TV meteorologist Chris Vickers sees climate change in the forecast

Chris Vickers


BG Independent News

Viewers aren’t shy about letting WTOL meteorologist Chris Vickers know what’s on their minds. Their comments can be particularly forthright when it comes to weather and climate change.

On a particularly cold day in January, he’ll get an e-mail declaring: “Global warming is a scam.”

It’s not only the climate change skeptics who speak out. Any time there’s flooding, he’ll hear from someone pointing the finger at global warming.

In neither case can these local weather events prove or disprove whether global warming is happening. 

Vickers served as the guest speaker for the first day of Earth Week at Bowling Green State University Monday

Those comments say more, he said, about people’s way of thinking about the world. He sees two tendencies. 

People suffer from cognitive dissonance that causes them to seek out information that confirms their beliefs in order to avoid  “the discomfort of  contradictory beliefs.” And he sees confirmation bias where any new information is interpreted as supporting their existing beliefs.

In his talk, Vickers delved into the science and numbers behind climate change, both globally and locally.

First, Vickers drew a distinction between global warming and climate change. “Global warming,” he said,  “describes the observed and projected increase in global temperatures over time.”

The global climate is “a dynamic system.”

Many factors, including solar radiation, volcanic eruptions, and the tilt of the earth have an impact on climate. 

The presence of greenhouse gases — carbon dioxide, methane, and water vapor — also plays a role. The greenhouse effect is a naturally occurring phenomenon that traps some heat in earth’s atmosphere. Without it, temperatures would be 20-30 degrees lower.

Climate change, he said, “includes the warming and the side effects that are resulting from that warming.” 

Those side effects include melting glaciers, heavier rainstorms, more frequent droughts, and prolonged heat waves. 

Vickers noted that 2015 through 2018 were the warmest years on record. The temperature in that period was anywhere from .8 to 1 degree Celsius above average. The heating was most profoundly felt in the Arctic. The sea ice is now 230,000 square kilometers under the previous low point.

Carbon dioxide is increasing in the atmosphere. That’s a clear indication that it’s contributing to rising temperatures, he said.

Science cannot pinpoint the degree to which human activity is contributing to the rise in temperatures.

“What science does know is we are having a direct impact on our environment, and how we are changing our climate systems,” he said.

The United Nations’Intergovernmental Panel on Climate Change has determined there’s greater than a 95-percent chance that human activity accounts for more than half the increase in global temperatures.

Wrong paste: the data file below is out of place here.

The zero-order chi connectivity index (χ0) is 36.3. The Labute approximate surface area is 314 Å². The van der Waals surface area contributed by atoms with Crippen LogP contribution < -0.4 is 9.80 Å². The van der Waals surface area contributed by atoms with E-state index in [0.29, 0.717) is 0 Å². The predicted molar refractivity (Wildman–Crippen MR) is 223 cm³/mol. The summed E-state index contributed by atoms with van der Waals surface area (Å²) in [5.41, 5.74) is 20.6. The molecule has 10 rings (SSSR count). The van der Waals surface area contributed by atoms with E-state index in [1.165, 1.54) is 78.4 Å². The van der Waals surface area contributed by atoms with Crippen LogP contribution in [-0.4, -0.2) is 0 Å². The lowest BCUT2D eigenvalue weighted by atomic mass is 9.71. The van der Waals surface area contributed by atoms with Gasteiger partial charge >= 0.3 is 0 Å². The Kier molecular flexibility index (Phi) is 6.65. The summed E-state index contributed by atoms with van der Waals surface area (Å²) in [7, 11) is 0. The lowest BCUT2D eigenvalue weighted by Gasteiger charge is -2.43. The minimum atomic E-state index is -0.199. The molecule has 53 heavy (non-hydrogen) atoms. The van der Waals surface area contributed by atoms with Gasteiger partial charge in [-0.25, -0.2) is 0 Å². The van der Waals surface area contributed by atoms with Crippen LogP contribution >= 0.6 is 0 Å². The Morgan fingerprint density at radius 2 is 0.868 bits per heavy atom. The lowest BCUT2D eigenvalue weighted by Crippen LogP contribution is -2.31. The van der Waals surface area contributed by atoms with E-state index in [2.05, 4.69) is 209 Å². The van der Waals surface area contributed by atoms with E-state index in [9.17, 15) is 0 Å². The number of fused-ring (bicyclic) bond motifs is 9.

Temperatures have fluctuated at other times in the earth’s history, Vickers noted. What is notable now, he said, is how quickly it’s happening.  “The rate or acceleration is what’s most concerning to us as scientists.”

Vickers turned his attention locally where increased temperatures are being felt. Last summer started cool but then it heated up to 2.5 degrees above average. 

“This is the data that really caught me,” Vickers said.  “We had 31 days of 90 degrees or warmer” from May through September. That’s more than twice the average. And overnight temperatures did not dissipate as much, so here was little relief from that oppressive heat.

That’s of particular concern in cities, he said. The top weather-related “killer” is heat. It claims the lives of the old and the very young as well as people with asthma and other breathing problems. 

In the past 50 years, summers have become increasingly warm, to the tune of 3 degrees Fahrenheit warmer.

Also, Vickers pointed to September, 2017, when there were six consecutive days of 90 or higher, four of them set records, the other two came very close. 

That, coupled with sparse rainfall, caused an algae bloom in Lake Erie. The river turned green. “If that’s not a visible sign that something unusual is happening, I don’t know what is.”

While the level of precipitation has been stable, there’s a higher frequency of complexes of thunderstorms that “explode over specific areas causing floods and flash flooding.”

Winters are both warmer — 4.6 degree Fahrenheit — and wetter “by a pretty good margin,” he said.

Still when looking at local attitudes as measured by the Yale Climate Opinion project, people in Wood County are somewhat less willing compared to the national average to believe that: global warming is happening, 68 percent; it’s caused mostly by human activities, 54 percent; and global warming is affecting weather, 60 percent. All those a 2-3 percent below the national average.

When considering the 5th Congressional District, the numbers are even lower, according to the project’s website.

The goal is to try to get to zero net emissions, Vickers said. That means switching to alternative fuel and green sources of power.

That is what the Paris Climate Accords call for, though President Trump is threatening to withdraw from the accords, joining Nicaragua and Syria as the only countries not signing on.

Reducing our carbon footprint to zero in the next two decades, Vickers said, is “something we need to do that as a society, not just on an individual basis.”

It’s a matter of “reducing greenhouse gas emissions today to avert disaster in the future.”